There is no photograph.
You think I had enough wits about me to wield a camera?
Yipes! Some of you may know that we’ve suspected that a raccoon has been getting into the crawlspace under our house because we’ve been waked up by the gigantic sound of chewing in the middle of the night. Wildlife is lovely as long as it’s not try to destroy your home. Then the fight is on, baby!
Having had success with the Hav-a-Heart squirrel-sized traps–we relocated 26 squirrels this spring, one at a time–we bought this big honking raccoon sized model. We weren’t having any luck. The trap was sprung a couple of times but nothing was inside it.
This morning at about 3:45 I woke to the sound of Hydra calling me from the back door. He’d gotten up to use the euphemism, heard the lid to the crawl space being bumped around (in spite of the piece of cinder block on top of it) and went out to find we’d nabbed a small raccoon. I went out in my sandals and sleeping shirt and shorts with no glasses on, but I could see the second raccoon Hydra had his big flashlight trained on. It was up in the tree above the trap.
I went in and put on sneakers and glasses. Hydra pulled a shovel and a pitchfork out of the shed. Yes, I did flash on the mob scene in Frankenstein (1931). Believe me, we would have liked to have those guys behind us this morning.
Because after Hydra went into the house to get his keys, I saw another raccoon moving forward from beneath the bench swing. And another. And then a really big one, probably the Mama, passed through my measly beam of light. She positioned herself about 3 feet on the other side of the trap and stood up on her back legs and I was thinking, “Oh crap, how long would it take her to get over here and climb up my leg?”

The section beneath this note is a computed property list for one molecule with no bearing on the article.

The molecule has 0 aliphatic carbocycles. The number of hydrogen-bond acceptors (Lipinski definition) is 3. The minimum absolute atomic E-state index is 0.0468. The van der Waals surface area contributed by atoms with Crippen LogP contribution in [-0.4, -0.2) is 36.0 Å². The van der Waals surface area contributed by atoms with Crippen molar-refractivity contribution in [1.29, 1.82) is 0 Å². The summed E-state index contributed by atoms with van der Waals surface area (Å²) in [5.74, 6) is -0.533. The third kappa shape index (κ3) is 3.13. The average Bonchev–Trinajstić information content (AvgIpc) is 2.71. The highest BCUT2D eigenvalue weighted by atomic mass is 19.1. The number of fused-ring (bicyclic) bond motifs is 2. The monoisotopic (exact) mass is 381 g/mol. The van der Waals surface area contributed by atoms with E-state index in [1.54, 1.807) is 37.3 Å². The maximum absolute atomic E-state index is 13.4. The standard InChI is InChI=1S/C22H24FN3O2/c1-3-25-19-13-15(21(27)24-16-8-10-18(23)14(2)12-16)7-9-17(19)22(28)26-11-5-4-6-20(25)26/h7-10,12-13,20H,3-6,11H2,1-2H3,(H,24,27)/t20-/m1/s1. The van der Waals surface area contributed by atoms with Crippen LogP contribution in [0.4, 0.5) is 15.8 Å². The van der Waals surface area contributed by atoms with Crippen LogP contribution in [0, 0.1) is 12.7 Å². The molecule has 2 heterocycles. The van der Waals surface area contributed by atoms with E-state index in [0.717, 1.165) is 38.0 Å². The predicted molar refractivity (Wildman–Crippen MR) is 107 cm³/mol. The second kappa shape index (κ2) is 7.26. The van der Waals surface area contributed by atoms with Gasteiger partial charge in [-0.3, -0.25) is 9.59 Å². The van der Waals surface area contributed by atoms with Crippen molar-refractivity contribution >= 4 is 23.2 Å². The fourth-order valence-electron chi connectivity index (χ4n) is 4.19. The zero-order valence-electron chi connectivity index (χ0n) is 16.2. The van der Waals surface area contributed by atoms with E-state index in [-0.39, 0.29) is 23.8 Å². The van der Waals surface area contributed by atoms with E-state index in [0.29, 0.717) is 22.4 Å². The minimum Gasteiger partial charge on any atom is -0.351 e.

Let me tell you, I was in full adrenaline mode! Raccoons are undeniably handsome creatures, but they have famous teeth and claws, and you don’t safely get between a mama and her baby in any language.
Hydra thinks maybe they figured out how to release the trap, with all those little hands working on it before. The one that we’d seen in the tree went down to the ground, but as Hydra went in to pick up the trap, I held a shovel over his head. I had this vision of a raccoon dropping out of the tree onto the back of his neck.
Those critters were hissing and chittering, lifting their front feet off the ground so their little eyes flashed. For a very good reproduction of the sound, go to this link and click on Mad Raccoon. (If we hear Very Mad Raccoon, I might just need some counseling afterward.) As Hydra bent over the trap, putting a stick through the bars to further secure the door and picking it up, they were moving in the background. Yelling and moving toward them didn’t do anything to back them off. I clanged my shovel on the ground and they ran up the slope, rustling through the vinca.
I watched Hydra’s back as we moved toward the driveway to put the caged young raccoon into the back of the Echo. We were trying to get the big cage into the trunk when we heard a skittering sound. We could see the silhouette of the big raccoon as she clung to the side of the pine tree in the front yard, watching us. I’d misplaced the garbage bag we were going to put down under the cage, so I pulled the sun visor off the windshield and tossed it on the back seat, and we put our little passenger in. (A good thing, as she left us a calling card.)
It was creepy beyond belief, driving through the dark with this hissing little creature in the back seat banging against the cage door. I turned on the overhead light and turned around and she defiantly bit the cage wire and stared me down. We found a dark side road on the Angeles National Forest side of town and released her.
The early morning sky was punctured with thousands of crisp stars, but as we drove back home I was wondering just how smart these critters are. Would they be waiting for us in the trees or on the roof? I’ve never been creeped out at the thought of returning to our house before, ever.
As it turned out, none of them were around. Hopefully, they’re not sleeping under the house right now. Hydra reset the trap, but we agree it should not go back under the tree.
Thank goodness the raccoons were just that much more afraid of me than I was of them. Because believe me, this is the most afraid I’ve been in a long long time. I’ve done a lot of reading and writing about frontier Indiana and I have new respect for those people who huddled in the vast swampy dark of Noble County back in the days when raccoons were the least of the wildlife worries.
Wish us luck in relocating the rest of the 4-5 remaining interlopers!